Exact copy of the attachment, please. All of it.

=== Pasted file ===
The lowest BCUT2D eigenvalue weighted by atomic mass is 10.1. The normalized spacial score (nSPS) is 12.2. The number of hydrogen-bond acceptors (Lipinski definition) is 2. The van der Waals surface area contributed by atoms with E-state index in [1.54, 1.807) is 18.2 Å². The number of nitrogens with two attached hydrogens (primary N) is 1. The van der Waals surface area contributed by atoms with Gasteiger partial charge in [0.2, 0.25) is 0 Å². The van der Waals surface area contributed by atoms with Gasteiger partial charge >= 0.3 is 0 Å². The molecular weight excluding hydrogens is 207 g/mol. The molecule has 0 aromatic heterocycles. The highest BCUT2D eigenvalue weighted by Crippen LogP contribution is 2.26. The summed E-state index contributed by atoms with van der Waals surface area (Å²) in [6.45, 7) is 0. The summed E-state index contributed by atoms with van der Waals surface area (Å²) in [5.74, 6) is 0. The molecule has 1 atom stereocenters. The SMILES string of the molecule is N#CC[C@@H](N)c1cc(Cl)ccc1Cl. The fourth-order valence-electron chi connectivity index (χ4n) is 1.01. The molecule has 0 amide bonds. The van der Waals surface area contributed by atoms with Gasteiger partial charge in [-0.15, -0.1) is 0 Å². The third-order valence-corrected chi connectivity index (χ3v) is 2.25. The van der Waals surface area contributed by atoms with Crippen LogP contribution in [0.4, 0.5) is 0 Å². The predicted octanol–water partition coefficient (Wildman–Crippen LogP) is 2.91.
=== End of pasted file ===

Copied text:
The lowest BCUT2D eigenvalue weighted by atomic mass is 10.1. The normalized spacial score (nSPS) is 12.2. The number of hydrogen-bond acceptors (Lipinski definition) is 2. The van der Waals surface area contributed by atoms with E-state index in [1.54, 1.807) is 18.2 Å². The number of nitrogens with two attached hydrogens (primary N) is 1. The van der Waals surface area contributed by atoms with Gasteiger partial charge in [0.2, 0.25) is 0 Å². The van der Waals surface area contributed by atoms with Gasteiger partial charge >= 0.3 is 0 Å². The molecular weight excluding hydrogens is 207 g/mol. The molecule has 0 aromatic heterocycles. The highest BCUT2D eigenvalue weighted by Crippen LogP contribution is 2.26. The summed E-state index contributed by atoms with van der Waals surface area (Å²) in [6.45, 7) is 0. The summed E-state index contributed by atoms with van der Waals surface area (Å²) in [5.74, 6) is 0. The molecule has 1 atom stereocenters. The SMILES string of the molecule is N#CC[C@@H](N)c1cc(Cl)ccc1Cl. The fourth-order valence-electron chi connectivity index (χ4n) is 1.01. The molecule has 0 amide bonds. The van der Waals surface area contributed by atoms with Gasteiger partial charge in [-0.15, -0.1) is 0 Å². The third-order valence-corrected chi connectivity index (χ3v) is 2.25. The van der Waals surface area contributed by atoms with Crippen LogP contribution in [0.4, 0.5) is 0 Å². The predicted octanol–water partition coefficient (Wildman–Crippen LogP) is 2.91.